You need to upgrade your Flash Player The theme of this blog is not only and obviously space, but in particular “terrestrial worlds”, places that tend to have surfaces on which one could walk or at least attach oneself to. These places sometimes also have other earth-like familiar features such as atmospheres, weather, volcanos, geysers and perhaps, we are finding, even exotic oceans, rivers or lakes that are not necessarily made of familiar materials we are used to here at home. The second theme is imagery. Occasionally I do some retouching of images when needed if an image is incomplete or sometimes “dirty” or noisy. I will attempt to correct image shortcomings based upon other images or well-accepted presumed attributes. When this is done, notes will be offered as to what was added, why and sometimes how it was done. This way no one should ever wonder if something they are looking at is real or photoshop.

About This Site

The idea for my this blog came from my postings to a popular forum known as YayHooray where I managed three separate threads concerning current missions to Mars, Saturn and a page of other space articles of interest. A number of people from the YayHooray community suggested I make my own blog dedicated to this material rather than just a few threads on the forum.

The theme of this blog is not only and obviously space, but in particular places in space that a person might theoretically be able to one day visit. So for the most part, nebula, galaxies and the like are not a part of this forum. I tend to focus on “terrestrial” places or places that host such places. I suppose I would like to find out more about these places that we may one day inhabit or simply visit (although during my lifetime this seems unlikely). These places tend to have surfaces on which one could walk or at least attach oneself to. They sometimes exhibit other earth-like familiar features such as atmospheres, weather, volcanos, geysers and perhaps, we are finding, even exotic oceans, rivers or lakes that are not necessarily made of the familiar materials we are used to here at home.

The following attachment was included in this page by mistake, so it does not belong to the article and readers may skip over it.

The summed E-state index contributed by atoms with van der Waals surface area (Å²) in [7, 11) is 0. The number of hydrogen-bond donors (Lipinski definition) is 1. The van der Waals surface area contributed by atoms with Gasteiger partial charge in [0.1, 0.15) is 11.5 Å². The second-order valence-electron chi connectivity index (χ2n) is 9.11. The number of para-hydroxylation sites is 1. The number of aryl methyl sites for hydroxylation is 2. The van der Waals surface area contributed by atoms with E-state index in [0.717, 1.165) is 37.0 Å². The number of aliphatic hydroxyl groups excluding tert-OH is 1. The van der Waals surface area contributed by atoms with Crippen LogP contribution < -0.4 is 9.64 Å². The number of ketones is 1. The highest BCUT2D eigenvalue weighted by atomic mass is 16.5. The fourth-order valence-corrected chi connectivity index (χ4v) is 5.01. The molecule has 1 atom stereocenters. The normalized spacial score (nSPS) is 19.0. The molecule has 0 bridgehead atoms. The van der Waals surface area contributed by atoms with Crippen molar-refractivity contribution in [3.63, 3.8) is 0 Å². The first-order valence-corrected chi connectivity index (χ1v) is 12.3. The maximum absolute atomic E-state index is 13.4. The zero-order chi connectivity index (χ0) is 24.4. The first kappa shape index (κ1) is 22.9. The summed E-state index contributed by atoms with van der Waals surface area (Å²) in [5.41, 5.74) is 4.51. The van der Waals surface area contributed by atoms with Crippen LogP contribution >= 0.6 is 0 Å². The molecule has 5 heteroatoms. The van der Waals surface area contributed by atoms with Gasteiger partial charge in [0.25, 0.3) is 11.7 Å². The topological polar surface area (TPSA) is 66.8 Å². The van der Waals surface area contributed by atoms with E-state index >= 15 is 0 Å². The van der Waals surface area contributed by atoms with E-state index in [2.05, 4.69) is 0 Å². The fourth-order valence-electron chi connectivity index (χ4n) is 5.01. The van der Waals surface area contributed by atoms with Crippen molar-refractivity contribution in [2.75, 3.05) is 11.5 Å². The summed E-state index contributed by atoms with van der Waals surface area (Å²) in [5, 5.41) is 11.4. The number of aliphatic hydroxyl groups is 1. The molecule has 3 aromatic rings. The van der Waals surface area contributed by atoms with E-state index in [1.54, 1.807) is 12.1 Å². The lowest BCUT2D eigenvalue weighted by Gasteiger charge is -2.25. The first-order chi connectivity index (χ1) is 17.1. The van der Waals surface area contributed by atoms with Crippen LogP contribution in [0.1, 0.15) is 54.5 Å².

The second theme is imagery. I will rarely post anything to this blog that does not have accompanying imagery. I think the science community, or in particular those people at NASA, forget how important imagery is to the average person. Through the image you can better inspire the public to actually care and support the idea of exploring these exotic worlds. So often images are released to the public in false-color that are misleading, or worse, make the average person suspicious of most images they see from these missions. On that note, there are issues with true-colors and some missions in particular that make true-color images hard to determine. Additionally, images are also saturated for release or they are compiled from other data such as ultraviolet, infrared, etc. which is retuned from the spacecraft. So without being a scientist myself I try to filter out misleading images of these places that show more science than true appearance.

Lastly, I do some retouching of images when needed. If an image is incomplete or sometimes only in black and white, I will attempt to correct the situation based upon other images or assumed details. Occasionally I will combine images to make one composition offering multiple details. When I do this, I make note of what was added, why, and sometimes how it was achieved, this way nobody should ever wonder if something they are looking at is real or Photoshop.

In other words, what you see in these altered images may not be what was happening when the spacecraft shot the photo, but could very well happen at any other given moment in that body’s history. The ultimate point here is to show beautiful places that really exist in our celestial neighborhood, not to provide images for scientific scrutiny.

I also have to mention I in no way take ANY FULL CREDIT for any images used in this forum other than the page designs that surround them. These images are taken through the amazing work of engineers and scientist who run the missions. In addition to that, I love to feature the work of freelance researchers that take spacecraft data and rework it to figure out better overall results. If and when I do that kind of work, I am doing it at 10% the level they do. I am a designer who loves the end result images and loves working with them. That’s all.